Wiping with toilet paper does not remove all the bacteria from your behind and actually spreads it around. This leftover bacterial residue is easily transferred to other areas of the body and can lead to, among other unpleasantries, UTIs. A targeted stream of fresh water from a bidet rinses away the infectious bacteria left over from feces. It’s like taking a shower after you poop.
There’s also the fact that wiping is a hands-on job, increasing your hand-to-feces exposure.
Bidets save you money: The average American uses 57 squares of toilet paper per day (even more for those never-ending wipe situations). That’s nearly an entire roll of standard 2-ply toilet paper per day for a household of four. Bidets, on the other hand, leave you feeling fresh and clean requiring only a few squares to dab-dry. You’ll see a reduction of 50% to 90% in your toilet paper needs.
More and more Americans are adding pricey wet wipes to their post-poop cleanup routine as well. This ongoing poop expense outs your plumbing at risk for costly cogs. And when flushed, even the “flushable” kind, create a serious issue for municipal sewer systems (ever heard of a fatberg? They’re exactly as horrible as you’re imagining). New York City spent $18 million in tax dollars from 2010 to 2015 on wipe-related equipment problems. A growing issue for countless other cities throughout the country. How about that for flushing tax dollars down the drain.
Bidets reduce needless deforestation: We in the United States are wadding up something in the ballpark of 150 million trees worth of toilet paper and rubbing them on their butts. That’s 150,000,000 trees. Made into toilet paper. Annually. In the US alone.
Bidets conserve water: While you should be concerned with “excess water use,” as one survey respondent was — fresh water is a limited resource and we’re running out of it at an alarming rate — bidets are the wrong target. The toilet paper industrial complex is among the most water-intensive of industries that exist. A single roll of toilet paper requires about 37 gallons of water during the production process. Cleaning your butt with a Whisper bidet uses about 8 ounces of water.
Roughly calculated, you’ll poop 592 times before your Whisper uses the amount of water it takes to manufacture a single roll of toilet paper.
Bidet Usage Around The World.
Though the concept of a bidet is a foreign one to many Americans, the fact is bidets are widely used across the globe. Bidets are commonplace across great swaths of Europe, particularly southern Europe where you will find over 90% of bathrooms in Spain, Italy, and Greece have bidets installed. Italy and Portugal believe in bidets so emphatically they both enacted laws in 1975 mandating the bathroom fixture.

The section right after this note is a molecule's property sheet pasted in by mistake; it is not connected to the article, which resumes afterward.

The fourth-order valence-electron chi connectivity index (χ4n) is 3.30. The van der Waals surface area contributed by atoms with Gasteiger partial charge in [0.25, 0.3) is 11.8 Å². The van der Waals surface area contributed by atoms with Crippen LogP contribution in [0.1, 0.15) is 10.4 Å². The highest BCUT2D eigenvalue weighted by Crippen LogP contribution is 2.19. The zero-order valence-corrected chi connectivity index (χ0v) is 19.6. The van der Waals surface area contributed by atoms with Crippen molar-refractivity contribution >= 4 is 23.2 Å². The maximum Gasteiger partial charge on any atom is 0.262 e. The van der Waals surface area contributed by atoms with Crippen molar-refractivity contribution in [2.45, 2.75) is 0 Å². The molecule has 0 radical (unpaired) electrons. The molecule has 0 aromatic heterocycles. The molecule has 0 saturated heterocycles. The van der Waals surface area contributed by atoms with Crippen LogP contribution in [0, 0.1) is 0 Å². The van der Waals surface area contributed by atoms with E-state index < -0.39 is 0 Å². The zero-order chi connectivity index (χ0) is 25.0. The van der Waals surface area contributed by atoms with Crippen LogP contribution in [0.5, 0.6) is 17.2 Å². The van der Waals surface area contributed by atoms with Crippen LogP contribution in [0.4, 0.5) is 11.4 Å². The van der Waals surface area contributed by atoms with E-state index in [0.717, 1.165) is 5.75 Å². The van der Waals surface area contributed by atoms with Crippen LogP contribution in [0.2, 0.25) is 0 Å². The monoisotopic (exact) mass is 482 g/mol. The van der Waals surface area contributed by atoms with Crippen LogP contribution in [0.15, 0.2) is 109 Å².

Bidets are also fairly common in central and eastern European countries, including Germany, Austria, Switzerland, the Netherlands, Hungary, and so on.
Bidets are used outside of Europe, of course. For example, 81.2% of Japanese households have them installed. Argentina, Uruguay and Brazil have caught on to the better booty cleaning habit as well.
With such a huge chunk of the world loving their bidets, you might be wondering: what memo did we miss?!
Why Aren’t We Using Bidets in America?
“It’s weird.” If you asked someone on the street today, they’d probably respond just as one of our survey respondents did. But why? Where does the stigma stem from?
Unfortunately, we can’t answer that definitively — like the invention of the bidet, the precise reasons why they never caught on in America are somewhat a mystery. Nobody knows for sure, but there’s a pretty strong prevailing theory. It’s got deep roots in our Puritan past when this country was founded.
During the 1700s the buttoned-up English viewed the sexually progressive French to be a nation of debauchery—those freaky French were having sex and using their bidet invention to clean up afterward. Blasphemy! As such, the practice of using a bidet began to be linked to the practice of hedonism and sexual depravity (as defined in 18th-century terms, at any rate).
As the theory goes — and it’s a pretty solid one, so far as theories are concerned — the English, and in particular the more puritanical English, carried these misconceptions with them to the colonies. They didn’t install bidets, so the next generation didn’t install bidets, and so on. Here we are, 300+ years later, super confused, not installing bidets, endlessly wiping our butts with 150,000,000 trees every year.
What’s the Big Deal?
Well that’s the question, isn’t it, dear reader. What’s the big deal with bidets? What’s the big deal that we don’t use them in America?
In short, the big deal is that the failure to use bidets — in other words, our reliance on toilet paper as the primary rump-cleaning method — is ineffective as far as hygiene, it’s financially wasteful, and environmentally harmful.
So, yea… American’s habitual but factually baseless disdain of bidets is a big deal. A really big one.
But it’s in your power to start changing the conversation about toilet paper and bidets in America.
It all starts with an open mind and a clean butt.
Written by Andrew Tobia
Illustration by Meia